Muammar Gaddafi
Libya's leader Muammar Gaddafi appears in a live broadcast on state television in Tripoli in this still image taken from video March 15, 2011. REUTERS

Officials of the U.S. government have held direct talks with envoys of Moammar Gaddafi’s regime, according to the U.S. State Department.

American officials repeated its demand that Gaddafi step down immediately from power and that no negotiations were involved in the talks.

In a statement, the US state department said: The message was simple and unambiguous - Gaddafi must leave power so that a new political process can begin that reflects the will and aspirations of the Libyan people.”

On the Tripoli side, a spokesman for the Libyan regime said it endorsed talks with Washington as long as no pre-conditions were involved.

We support any dialogue, any peace initiative as long as they don't decide Libya's future from without, Moussa Ibrahim, a spokesman for Libyan government, told journalists in Tripoli.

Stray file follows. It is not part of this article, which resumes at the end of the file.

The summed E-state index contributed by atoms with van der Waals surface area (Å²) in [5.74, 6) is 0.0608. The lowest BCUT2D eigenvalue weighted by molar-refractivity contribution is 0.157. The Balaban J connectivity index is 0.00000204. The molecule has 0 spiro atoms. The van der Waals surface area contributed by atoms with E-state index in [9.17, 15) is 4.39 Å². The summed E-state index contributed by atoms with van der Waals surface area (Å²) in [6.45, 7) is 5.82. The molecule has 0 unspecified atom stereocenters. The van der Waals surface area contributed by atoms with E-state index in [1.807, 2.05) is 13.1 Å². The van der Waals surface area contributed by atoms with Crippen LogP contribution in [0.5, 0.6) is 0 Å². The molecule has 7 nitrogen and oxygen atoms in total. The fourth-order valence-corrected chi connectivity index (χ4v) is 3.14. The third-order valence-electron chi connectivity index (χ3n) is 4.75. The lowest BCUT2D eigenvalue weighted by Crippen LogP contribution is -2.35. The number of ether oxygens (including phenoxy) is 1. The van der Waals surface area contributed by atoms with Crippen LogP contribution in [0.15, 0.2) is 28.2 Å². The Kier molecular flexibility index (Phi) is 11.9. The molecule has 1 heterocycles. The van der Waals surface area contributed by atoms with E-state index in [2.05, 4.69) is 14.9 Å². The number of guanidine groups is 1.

“We will discuss everything but do not condition your peace talks. Let the Libyans decide their future.”

While the U.S. declined to reveal where these talks were held, while Libyan sources claimed they took place in Tunisia on Saturday morning.

Washington also revealed that the U.S. assistant secretary of state for near eastern affairs, Jeffrey Feltman, and Gene Cretz, the US ambassador to Libya, participated in the talks, but would not discuss who represented the Libyans.

BBC reported that Libyan representatives of Gaddafi have also had meetings with French officials in the town of Djerba in Tunisia. Apparently, France is insisting that Gaddafi go into exile as part of any peace resolution.